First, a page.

For me, a couple can get together early on as long as that initial thrill of falling in love is kept alive. Or, if there’s something that breaks them apart at some point, then brings them back together, giving the author a chance to rekindle those feelings. I think that’s why most TV series drag out the romance WAY too long. Because once you’re past that “falling in love” stage, then real life sets in and the “happily ever after” that people love to envision is marred with more conflicts. Which is why sequels to loves stories fall flat most of the time. No one wants their happily ever after tainted.

  13. Rachael's rant continued . . .

    The American President is one of my all-time favorite contemporary love stories even though they consummated their relationship at some point. BUT--that wasn't what made me love the story. They could have deleted that scene, and I would have liked the movie even better. What I loved was the falling in love part. The fun way they met and got together. The connection they had. The way they continued to see each other despite everyone trying to break them apart. Their personalities played off each other so well that there was a genuine friendship and mutual respect. Add in the chemistry, and it still makes me smile every time I watch it.

    Now for Sweet Misfortunes. Totally loved the first two parts of that story. The third part dragged on WAY too long. Why? Because that author left out the "falling in love" feelings and instead focused on getting past the ridiculous and predictable conflict that could have been solved with one quick conversation. (HATE that kind of conflict).

    And since Becca brought up The Notebook, I have to say that I really hated that movie. Why? Because the love story was all about the physical and didn't jive with a couple who actually stayed together. It wasn't genuine enough for me. In real life, a couple who fought as much as those two did and had so little in common would never have stayed together for the long haul—at least not happily. Once the physical rush got old, so would their mutual respect, and hence, their relationship. So the fact that they died in bed together holding hands (can I just say ick?), didn’t come across as real.

    Okay, WOW, I have way too much to say on this subject. :) But I’ll leave you with some of my favorite love stories. Anne of Green Gables, P&P (shocker), You've Got Mail, Runaway Bride, Emma, etc. As far as TV series go, I can’t say there’s any one love story that I LOVE. They all drag on too long. That being said, there was a show called Moonlight a few years back that only lasted a season—and I did love the romance in that show, probably because it didn’t drag on too long. It was a spinoff from the Twilight series, only the characters actually had great personalities. (It also helped that Alex O'Loughlin starred in it, and I’m a big fan of his.)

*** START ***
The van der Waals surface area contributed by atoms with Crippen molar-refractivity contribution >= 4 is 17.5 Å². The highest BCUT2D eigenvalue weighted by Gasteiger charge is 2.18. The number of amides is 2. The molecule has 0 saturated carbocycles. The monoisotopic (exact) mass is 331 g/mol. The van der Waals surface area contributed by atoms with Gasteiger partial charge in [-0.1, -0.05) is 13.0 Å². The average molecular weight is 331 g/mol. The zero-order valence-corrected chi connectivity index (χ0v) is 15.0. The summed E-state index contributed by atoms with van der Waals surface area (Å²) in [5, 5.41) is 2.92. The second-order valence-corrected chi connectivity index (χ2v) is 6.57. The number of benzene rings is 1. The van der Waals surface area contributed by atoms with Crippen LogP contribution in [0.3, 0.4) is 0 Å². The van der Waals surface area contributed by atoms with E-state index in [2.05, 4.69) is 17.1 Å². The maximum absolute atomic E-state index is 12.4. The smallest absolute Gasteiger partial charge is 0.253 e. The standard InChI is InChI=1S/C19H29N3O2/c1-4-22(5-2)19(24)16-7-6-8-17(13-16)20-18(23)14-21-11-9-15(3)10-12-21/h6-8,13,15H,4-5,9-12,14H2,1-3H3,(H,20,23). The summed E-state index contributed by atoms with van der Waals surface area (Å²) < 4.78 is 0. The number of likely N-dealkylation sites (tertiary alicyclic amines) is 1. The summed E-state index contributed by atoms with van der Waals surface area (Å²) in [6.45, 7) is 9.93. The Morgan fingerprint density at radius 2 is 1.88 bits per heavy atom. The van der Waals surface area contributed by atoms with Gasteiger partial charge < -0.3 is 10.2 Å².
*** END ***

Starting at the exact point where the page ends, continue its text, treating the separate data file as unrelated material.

14. P.S. Next time I'm just going to call you. :)

  15. What? Call me and have your insights lost in the swirling randomness of my mind, never to be seen or heard from again?

    No way!

    You and Becca would LOVE each other! Because yes, it is about showing the love, not telling the love. And using how often they hit the sheets as a cop-out to showing how in love two people are gets super old, super quick.

    In Sweet Misfortune, the protagonist was just WAY to bitter for me, and the misunderstanding WAY too contrived. I mean... REALLY! What adult human being thinks like the couple in that book? I did like the fortunes, though, and the fact that it was written by a man. I make it a point to read any rom-com written by a man. It's a strange fascination of mine.

    But well stated when you said, "My favorite part of ANY love story is the falling in love part. There's something magical and special about that time. The connection. The giddiness. The excitement. The noticing. The frustration. The fear. The insecurity. The "I can't wait to see or talk to this person again.”

    I think this is the magical part that many confuse with the will-they-or-won't-they dynamic which is stretched out to high heaven in the hopes that a show can outlive its natural timeline, citing the odd belief that once the leading couple hits the sheets the chemistry is over.

    To me, the chemistry is over when they stop doing things that show love, stop being excited, and stop having all the reactions you mention... when they stop noticing.

    And for those of you who haven't read any of Rachael's stuff, she writes fun, cheeky, LDS romances that follow the rules she's listed above. Check them out!

  16. Ahhh, thanks Sheralyn. :) And I completely agree about the bitterness aspect to SM. Another reason I hated the 3rd part. Looking forward to reading your book! (The 7th has come and gone btw. :))

  17. I want to just say Ditto to everything Rachael just said! I was going to write my thoughts here, but read her comments and they are exactly how I feel. (Rachael, I think we could be best friends..LOL)

    By the way, I love this topic, it is interesting to see how everyone feels about the hero and heroine and when they finally get together.

  18. Yay! Always happy to connect future BFFs. Chris, meet Rachael. Rachael, Chris :)

    And Chris, never hesitate to write out your thoughts. You never know who you'll connect with :)

  19. Good to meet you, Chris! I love meeting new friends. :) And awesome blog post, Sheralyn. Such a fun topic.

  20. Wow, what an interesting conversation this has proven to be. Thank you, Sheralyn, for asking the question. It has long been a pet peeve of mine that more media do not show happy relationships beyond the "I dos" or the first kiss.

    I think probably the reason that this is so is because it takes a different media angle to show ongoing relationships in an exciting way. Relationships go through ups and downs and it is exciting, at least to me, when a couple goes through a hard patch and they work it out. I think the reconcilliation can be just as sexy, if not more so, than watching first-time lovers. For one, you have so much more of a history to go off of that it makes the reconcilliation more powerful.